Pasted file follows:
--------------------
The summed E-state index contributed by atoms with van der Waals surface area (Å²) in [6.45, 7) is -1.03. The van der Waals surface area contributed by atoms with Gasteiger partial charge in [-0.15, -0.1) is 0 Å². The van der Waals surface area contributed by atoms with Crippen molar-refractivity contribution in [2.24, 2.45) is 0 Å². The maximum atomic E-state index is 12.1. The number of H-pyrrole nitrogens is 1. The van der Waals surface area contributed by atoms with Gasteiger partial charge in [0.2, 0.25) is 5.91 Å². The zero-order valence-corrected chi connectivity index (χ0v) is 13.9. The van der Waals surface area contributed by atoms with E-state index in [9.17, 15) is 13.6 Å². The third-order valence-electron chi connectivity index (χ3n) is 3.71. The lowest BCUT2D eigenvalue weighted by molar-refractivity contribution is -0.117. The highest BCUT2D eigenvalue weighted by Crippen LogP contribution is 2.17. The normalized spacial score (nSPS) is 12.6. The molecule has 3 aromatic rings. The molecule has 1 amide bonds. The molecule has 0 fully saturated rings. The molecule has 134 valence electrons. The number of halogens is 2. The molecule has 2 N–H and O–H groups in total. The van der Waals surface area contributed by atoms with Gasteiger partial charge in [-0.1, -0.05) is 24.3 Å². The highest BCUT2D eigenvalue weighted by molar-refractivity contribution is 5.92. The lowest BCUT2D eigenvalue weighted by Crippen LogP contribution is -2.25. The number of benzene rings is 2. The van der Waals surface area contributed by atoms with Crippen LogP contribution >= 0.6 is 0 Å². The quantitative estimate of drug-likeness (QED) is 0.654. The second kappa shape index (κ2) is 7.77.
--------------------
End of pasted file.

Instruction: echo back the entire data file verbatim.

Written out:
The summed E-state index contributed by atoms with van der Waals surface area (Å²) in [6.45, 7) is -1.03. The van der Waals surface area contributed by atoms with Gasteiger partial charge in [-0.15, -0.1) is 0 Å². The van der Waals surface area contributed by atoms with Crippen molar-refractivity contribution in [2.24, 2.45) is 0 Å². The maximum atomic E-state index is 12.1. The number of H-pyrrole nitrogens is 1. The van der Waals surface area contributed by atoms with Gasteiger partial charge in [0.2, 0.25) is 5.91 Å². The zero-order valence-corrected chi connectivity index (χ0v) is 13.9. The van der Waals surface area contributed by atoms with E-state index in [9.17, 15) is 13.6 Å². The third-order valence-electron chi connectivity index (χ3n) is 3.71. The lowest BCUT2D eigenvalue weighted by molar-refractivity contribution is -0.117. The highest BCUT2D eigenvalue weighted by Crippen LogP contribution is 2.17. The normalized spacial score (nSPS) is 12.6. The molecule has 3 aromatic rings. The molecule has 1 amide bonds. The molecule has 0 fully saturated rings. The molecule has 134 valence electrons. The number of halogens is 2. The molecule has 2 N–H and O–H groups in total. The van der Waals surface area contributed by atoms with Gasteiger partial charge in [-0.1, -0.05) is 24.3 Å². The highest BCUT2D eigenvalue weighted by molar-refractivity contribution is 5.92. The lowest BCUT2D eigenvalue weighted by Crippen LogP contribution is -2.25. The number of benzene rings is 2. The van der Waals surface area contributed by atoms with Crippen LogP contribution >= 0.6 is 0 Å². The quantitative estimate of drug-likeness (QED) is 0.654. The second kappa shape index (κ2) is 7.77.